PARASITE

PARASITE (GISAENGCHUNG)

(director/writer: Bong Joon Ho; screenwriter: Han-Jin won; cinematographer: Hong Kyung-pyo; editor: Yang Jinmo; music: Jung Jaei-il; cast: Song Kang-ho (Kim Ki-taek), Choi Woo-shik (Kim Ki-woo), Jang Hye-jin (Kim Chung-sook), Park So-dam (Jessica/Kim Ki-jung), Lee Sun-kyun (Mr. Park Dong-ik), Cho Yeo-jeong (Park Yeon-kyo), Jung Ziso (Park Da-hye), Jo Yeo-jeong (Yeon-Kyo), Lee Jung-eun (Park housekeeper/Moon-gwang), Jung Hyeon-jun (Park Da-song), Jang Hyae-jin (Kim Chung-sook), Park Seo-joon (Min), Park Myung-hoon (Geun-sae), Park Geun-Rok (Chauffeur Yoon); Runtime: 132; MPAA Rating: R; producers: Jang Young-Hwan, Moon Yang-kwon, Kwak Sin-ae; NEON; 2019-S. Korea-in Korean with English subtitles)

It’s another of Bong’s brilliant but hard to label movies.”

Reviewed by Dennis Schwartz

A perceptive but bizarre family tragicomedy farce about class divisions from South Korean auteur Bong Joon Ho (“The Host”/”Snowpiercer”), with co-writing credits going to Han-Jin won. It’s another of Bong’s brilliant but hard to label movies (as this could be a comedy, a thriller or a social conscience film). It builds a social commentary over the actions of two families, one poor and the other wealthy. When the families come together in the palatial home of the wealthy clan, following Bong’s film history you can expect weird and comical violent things to happen.

The college-aged Kim Ki-woo (Choi Woo-sik) comes from an impoverished family of four, living in Seoul with his older twentysomething sister Ki-jung (Park So-dam), his shifty unemployed driver father Ki-taek (Song Kang-ho) and his enabling mother Kim Chung-sook (Jang Hye-jin), in a dinghy, smelly, tiny basement apartment submerged partly underground. They barely survive in these difficult economic times by getting a pittance e for working for a delivery company folding pizza boxes. The resourceful family, victis of a lousy system, hold their cell phones high to steal wi-fi from a local coffee shop.

Things suddenly change for the better when Kim’s slick college student friend Min (Park Seo-joon) recommends him as an English tutor for a spoiled wealthy teenage girl from the Park family, Park Da-hye (Jung Ziso), someone he’s been working with but now must leave because he will be studying in America for a while. The friend somehow trusts Kim won’t make a pass at the girl he’s fallen for and recommends him as a replacement, even if he has no qualifications. Min also, before departing, gives the family a large decorative river rock mounted on a base, which is meant as a luck piece.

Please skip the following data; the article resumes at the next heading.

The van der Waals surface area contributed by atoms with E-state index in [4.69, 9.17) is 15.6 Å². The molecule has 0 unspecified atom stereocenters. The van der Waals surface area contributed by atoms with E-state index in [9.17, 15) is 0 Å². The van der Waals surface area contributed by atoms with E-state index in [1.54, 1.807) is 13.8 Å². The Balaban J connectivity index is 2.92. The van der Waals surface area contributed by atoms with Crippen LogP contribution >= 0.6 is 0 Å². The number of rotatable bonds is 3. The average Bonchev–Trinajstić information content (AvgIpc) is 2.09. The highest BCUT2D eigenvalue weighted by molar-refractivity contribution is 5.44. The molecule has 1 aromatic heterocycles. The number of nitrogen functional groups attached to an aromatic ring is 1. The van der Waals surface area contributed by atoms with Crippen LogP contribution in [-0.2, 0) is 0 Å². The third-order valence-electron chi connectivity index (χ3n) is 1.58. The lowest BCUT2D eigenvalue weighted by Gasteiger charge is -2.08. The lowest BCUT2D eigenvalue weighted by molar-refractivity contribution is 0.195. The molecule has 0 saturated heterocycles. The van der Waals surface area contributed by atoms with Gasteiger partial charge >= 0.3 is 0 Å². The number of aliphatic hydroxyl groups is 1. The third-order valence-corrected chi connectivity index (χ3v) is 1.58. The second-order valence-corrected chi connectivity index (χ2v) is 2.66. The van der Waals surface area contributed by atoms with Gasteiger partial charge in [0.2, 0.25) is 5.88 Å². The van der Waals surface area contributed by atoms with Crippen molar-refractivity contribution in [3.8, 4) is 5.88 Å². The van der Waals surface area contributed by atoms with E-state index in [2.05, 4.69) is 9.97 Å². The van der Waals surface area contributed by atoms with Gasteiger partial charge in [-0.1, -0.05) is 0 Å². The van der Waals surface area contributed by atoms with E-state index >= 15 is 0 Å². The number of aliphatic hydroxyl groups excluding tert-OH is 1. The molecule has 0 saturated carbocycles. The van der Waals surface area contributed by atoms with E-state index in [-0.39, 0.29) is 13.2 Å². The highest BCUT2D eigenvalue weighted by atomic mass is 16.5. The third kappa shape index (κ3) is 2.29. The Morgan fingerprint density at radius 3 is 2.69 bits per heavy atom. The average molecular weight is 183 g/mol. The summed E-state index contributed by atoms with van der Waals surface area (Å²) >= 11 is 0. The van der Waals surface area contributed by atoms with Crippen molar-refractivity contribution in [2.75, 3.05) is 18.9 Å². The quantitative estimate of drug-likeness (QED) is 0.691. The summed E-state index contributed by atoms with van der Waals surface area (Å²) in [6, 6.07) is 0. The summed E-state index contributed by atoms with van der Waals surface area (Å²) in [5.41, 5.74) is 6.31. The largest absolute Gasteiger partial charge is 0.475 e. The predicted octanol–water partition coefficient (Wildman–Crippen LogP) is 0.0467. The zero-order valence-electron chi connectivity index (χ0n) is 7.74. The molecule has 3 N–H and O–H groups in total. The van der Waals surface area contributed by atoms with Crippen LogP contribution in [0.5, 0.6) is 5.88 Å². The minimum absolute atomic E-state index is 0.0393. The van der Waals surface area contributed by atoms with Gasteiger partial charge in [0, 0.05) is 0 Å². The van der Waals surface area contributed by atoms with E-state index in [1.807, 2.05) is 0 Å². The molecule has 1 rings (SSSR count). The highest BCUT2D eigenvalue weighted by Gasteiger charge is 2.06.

The opportunistic and affable Kim changes his name to Kevin and has sis forge a college diploma so the unqualified prospect can get the job. Meanwhile the demure Da-hye falls for the enterprising new tutor. But he resists, instead scheming to romance her later on but to first move his entire family into the home of her wealthy businessman father (Lee Sun-kyun). The Park family of four live in spacious luxury mansion, on the rich side of town, on the top of a hill overlooking the city. Kevin talks the neurotic and naive mother Yeon-Kyo (Jo Yeo-jeong) into believing that her precocious bratty, acting out son (Jung Hyun-joon), Da-hye’s younger brother, needs an art tutor, which allows Kevin’s bright sister, now called Jessica, to be enlisted as the tutor. Before it sinks in what’s going down, Kevin’s parents have moved into the Park home and without the Parks knowing they are related, as they replace the chauffeur of the Mercedes (Park Geun-Rok) and the loyal but secretive live-in housekeeper (Lee Jung-eun).


Everything is going well and things seem giddy, as the devious but sympathetic underdog family feels good it has a meal ticket from the clueless and unfeeling nouveau riche family. But the mood quickly changes when the Park family go on a picnic and the Kim family take over the house and drunkenly parade around as if they were the wealthy owners. The mood suddenly darkens after some unexpected events lead to comical violence, that’s followed by an unexpected bloodbath.

In the end, after tragedy strikes both families, Kevin is back living alone in his squalid basement apartment, and in his closing narration stupidly saying how everything will turn out fine and he will one day return to own the Park mansion. He’s telling us such crap because he still believes in happy endings, even if most viewers of Bong’s films probably don’t.

The astute but cynical Bong will question if the parasites are really the poor (as many think), even when they act in a despicable way as they do here. But Bong sympathizes with the poor, screwed by the system, and maintains it’s the rich exploiters who are the real parasites.

Parasite won the Palme d’Or, becoming the first Korean film to receive the award  

Parasite, directed by Bong Joon Ho.

REVIEWED ON 9/24/2019       GRADE: A   
https://dennisschwartzreviews.com/

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